11 March 2014
The Survivor Network Project was launched in 2012 by the International Campaign to Ban Landmines - Cluster Munition Coalition to promote, build and support the collaboration of survivors’ networks in order to develop victim assistance objectives.
The Consortium de Plaidoyer sur l’Assistance aux Victimes (the Consortium for Advocacy on Victim Assistance, CPAV) created a sustainable and inventive peer support project in the region of Moanda, Bas Congo, DRC with support from the ICBL- CMC’s Survivor Networks Project.
CPAV, in the Democratic Republic of Congo (DRC) has been a part of the Survivor Network Project since 2012 and is active in many regions already.
Although Moanda has never been directly affected by the internal conflicts of the DRC, its location – at the border with Angola – made this region the rear base of the rebels and, as a result, a mine-affected area.
Successful clearance efforts led to the province being declared free of mines in 2013. However, nothing had ever been done to bring support to its survivors, until CPAV decided to expand its support to the Bas Congo in late 2013.
The project’s objective is to help landmine survivors and other persons with disabilities overcome trauma and isolation with the psychological support of the peer group.
In November, twenty-five peer volunteers were selected and trained to build and manage a support group in this region where no other assistance was available. Francky Miantuala, Coordinator of the Congolese Campaign to Ban Landmines, conducted the training using the "Four-day Training on Peer support" tool developed by Survivors Corps. Since then, the group has met at least once a month to exchange experiences and build the group cohesion to enhance individual and collective growth.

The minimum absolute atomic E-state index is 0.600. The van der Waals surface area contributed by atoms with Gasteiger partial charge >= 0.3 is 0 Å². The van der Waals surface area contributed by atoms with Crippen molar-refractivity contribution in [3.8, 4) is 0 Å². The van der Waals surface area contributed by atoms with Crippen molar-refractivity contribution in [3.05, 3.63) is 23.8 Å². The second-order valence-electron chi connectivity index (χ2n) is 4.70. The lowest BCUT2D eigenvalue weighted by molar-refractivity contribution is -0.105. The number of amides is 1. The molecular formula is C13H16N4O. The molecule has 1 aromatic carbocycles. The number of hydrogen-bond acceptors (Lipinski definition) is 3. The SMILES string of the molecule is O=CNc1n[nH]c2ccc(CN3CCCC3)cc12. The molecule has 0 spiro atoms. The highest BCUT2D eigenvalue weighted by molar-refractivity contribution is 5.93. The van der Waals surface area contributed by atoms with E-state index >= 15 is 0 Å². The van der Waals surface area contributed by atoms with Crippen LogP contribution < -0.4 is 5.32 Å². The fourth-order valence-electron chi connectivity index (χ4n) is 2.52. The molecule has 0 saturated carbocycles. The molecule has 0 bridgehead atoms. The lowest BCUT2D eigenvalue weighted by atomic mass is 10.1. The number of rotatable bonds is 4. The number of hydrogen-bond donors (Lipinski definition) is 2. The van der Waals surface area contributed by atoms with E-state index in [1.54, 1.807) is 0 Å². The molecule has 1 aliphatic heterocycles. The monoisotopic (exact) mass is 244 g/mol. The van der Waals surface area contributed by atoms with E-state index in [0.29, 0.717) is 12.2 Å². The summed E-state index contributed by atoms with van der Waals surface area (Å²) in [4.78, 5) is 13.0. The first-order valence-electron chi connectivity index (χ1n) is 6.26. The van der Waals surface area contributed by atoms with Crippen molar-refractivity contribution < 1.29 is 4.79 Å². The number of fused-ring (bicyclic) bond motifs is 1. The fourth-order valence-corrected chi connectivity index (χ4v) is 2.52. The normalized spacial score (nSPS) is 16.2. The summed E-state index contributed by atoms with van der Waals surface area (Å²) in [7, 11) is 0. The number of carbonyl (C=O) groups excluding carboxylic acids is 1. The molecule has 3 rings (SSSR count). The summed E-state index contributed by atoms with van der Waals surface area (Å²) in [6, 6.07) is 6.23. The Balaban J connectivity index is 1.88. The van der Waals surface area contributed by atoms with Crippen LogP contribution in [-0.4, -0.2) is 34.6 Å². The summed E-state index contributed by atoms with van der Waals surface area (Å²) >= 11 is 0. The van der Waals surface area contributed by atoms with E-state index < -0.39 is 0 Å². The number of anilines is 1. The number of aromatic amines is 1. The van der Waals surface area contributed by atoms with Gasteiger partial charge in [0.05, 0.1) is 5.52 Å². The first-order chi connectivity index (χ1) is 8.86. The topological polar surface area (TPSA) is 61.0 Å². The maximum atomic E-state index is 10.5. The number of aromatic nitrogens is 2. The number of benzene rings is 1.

But this is only one part of CPAV’s Project, whose main goal is to ensure that survivors and persons with disabilities support themselves as fully integrated members of their communities. To meet this goal, capacity building and sustainability were brought together through an income-generating project.
CPAV understood that local survivors should be responsible for all aspects of the project from its inception: from the original design, to implementation, management and its economic sustainability. This is how the idea for an income generating project was established.
Donor funds to support ongoing meetings of the peer support group will end after the end of project in June 2014. In order to keep the meetings going, survivors from Moanda city, a seaside town on the Atlantic Ocean, decided to open a fish shop.
Opening in December 2013, they began to sell fish from the ocean, especially to the tourists coming from big cities to enjoy the beach and fresh food. The shop has three objectives: generating funds to support ongoing participation in peer support activities by covering transport costs; covering urgent needs of members such as school items for their children and primary medical care; and job creation for one of the members of the group, who is paid to run the shop day to day.
A lot has been accomplished since the shop opened just a few short months ago. Survivors have already faced challenges like the instability of the electricity supply in the city. However, they are a resourceful group and are currently considering the pros and cons of purchasing an electric generator versus drying or salting the fish so it can be kept longer.
This project is an example of how resourceful survivors’ networks can be and how they can overcome all kinds of difficulties by coming together - even the most unexpected ones like how to preserve fish in an unstable environment!